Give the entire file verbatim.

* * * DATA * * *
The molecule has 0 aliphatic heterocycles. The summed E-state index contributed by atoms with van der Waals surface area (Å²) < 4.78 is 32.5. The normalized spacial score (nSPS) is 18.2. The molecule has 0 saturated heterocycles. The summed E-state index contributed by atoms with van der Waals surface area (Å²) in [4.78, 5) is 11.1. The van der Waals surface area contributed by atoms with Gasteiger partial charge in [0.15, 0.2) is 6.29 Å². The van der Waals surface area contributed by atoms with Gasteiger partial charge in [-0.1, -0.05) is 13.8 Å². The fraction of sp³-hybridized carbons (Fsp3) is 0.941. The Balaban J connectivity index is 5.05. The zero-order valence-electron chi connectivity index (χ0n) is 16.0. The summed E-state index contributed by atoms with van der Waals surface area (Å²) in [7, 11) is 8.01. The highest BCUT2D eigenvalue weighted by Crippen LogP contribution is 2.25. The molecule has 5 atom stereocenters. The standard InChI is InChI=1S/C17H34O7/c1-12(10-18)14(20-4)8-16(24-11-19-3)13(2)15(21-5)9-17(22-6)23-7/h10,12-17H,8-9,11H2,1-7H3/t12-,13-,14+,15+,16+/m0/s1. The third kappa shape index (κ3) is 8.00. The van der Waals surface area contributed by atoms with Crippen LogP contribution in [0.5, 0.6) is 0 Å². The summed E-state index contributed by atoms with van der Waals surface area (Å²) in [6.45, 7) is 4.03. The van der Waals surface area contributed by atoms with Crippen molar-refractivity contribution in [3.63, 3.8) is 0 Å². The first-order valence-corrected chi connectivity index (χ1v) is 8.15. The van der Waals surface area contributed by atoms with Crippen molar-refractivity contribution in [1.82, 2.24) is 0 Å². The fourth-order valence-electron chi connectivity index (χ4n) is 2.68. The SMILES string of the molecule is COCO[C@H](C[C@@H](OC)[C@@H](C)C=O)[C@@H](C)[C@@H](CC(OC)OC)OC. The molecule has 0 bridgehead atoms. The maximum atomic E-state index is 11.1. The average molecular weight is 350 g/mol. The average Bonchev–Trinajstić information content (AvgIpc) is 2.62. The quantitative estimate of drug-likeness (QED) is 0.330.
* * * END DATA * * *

The molecule has 0 aliphatic heterocycles. The summed E-state index contributed by atoms with van der Waals surface area (Å²) < 4.78 is 32.5. The normalized spacial score (nSPS) is 18.2. The molecule has 0 saturated heterocycles. The summed E-state index contributed by atoms with van der Waals surface area (Å²) in [4.78, 5) is 11.1. The van der Waals surface area contributed by atoms with Gasteiger partial charge in [0.15, 0.2) is 6.29 Å². The van der Waals surface area contributed by atoms with Gasteiger partial charge in [-0.1, -0.05) is 13.8 Å². The fraction of sp³-hybridized carbons (Fsp3) is 0.941. The Balaban J connectivity index is 5.05. The zero-order valence-electron chi connectivity index (χ0n) is 16.0. The summed E-state index contributed by atoms with van der Waals surface area (Å²) in [7, 11) is 8.01. The highest BCUT2D eigenvalue weighted by Crippen LogP contribution is 2.25. The molecule has 5 atom stereocenters. The standard InChI is InChI=1S/C17H34O7/c1-12(10-18)14(20-4)8-16(24-11-19-3)13(2)15(21-5)9-17(22-6)23-7/h10,12-17H,8-9,11H2,1-7H3/t12-,13-,14+,15+,16+/m0/s1. The third kappa shape index (κ3) is 8.00. The van der Waals surface area contributed by atoms with Crippen LogP contribution in [0.5, 0.6) is 0 Å². The summed E-state index contributed by atoms with van der Waals surface area (Å²) in [6.45, 7) is 4.03. The van der Waals surface area contributed by atoms with Crippen molar-refractivity contribution in [3.63, 3.8) is 0 Å². The first-order valence-corrected chi connectivity index (χ1v) is 8.15. The van der Waals surface area contributed by atoms with Crippen molar-refractivity contribution in [1.82, 2.24) is 0 Å². The fourth-order valence-electron chi connectivity index (χ4n) is 2.68. The SMILES string of the molecule is COCO[C@H](C[C@@H](OC)[C@@H](C)C=O)[C@@H](C)[C@@H](CC(OC)OC)OC. The molecule has 0 bridgehead atoms. The maximum atomic E-state index is 11.1. The average molecular weight is 350 g/mol. The average Bonchev–Trinajstić information content (AvgIpc) is 2.62. The quantitative estimate of drug-likeness (QED) is 0.330.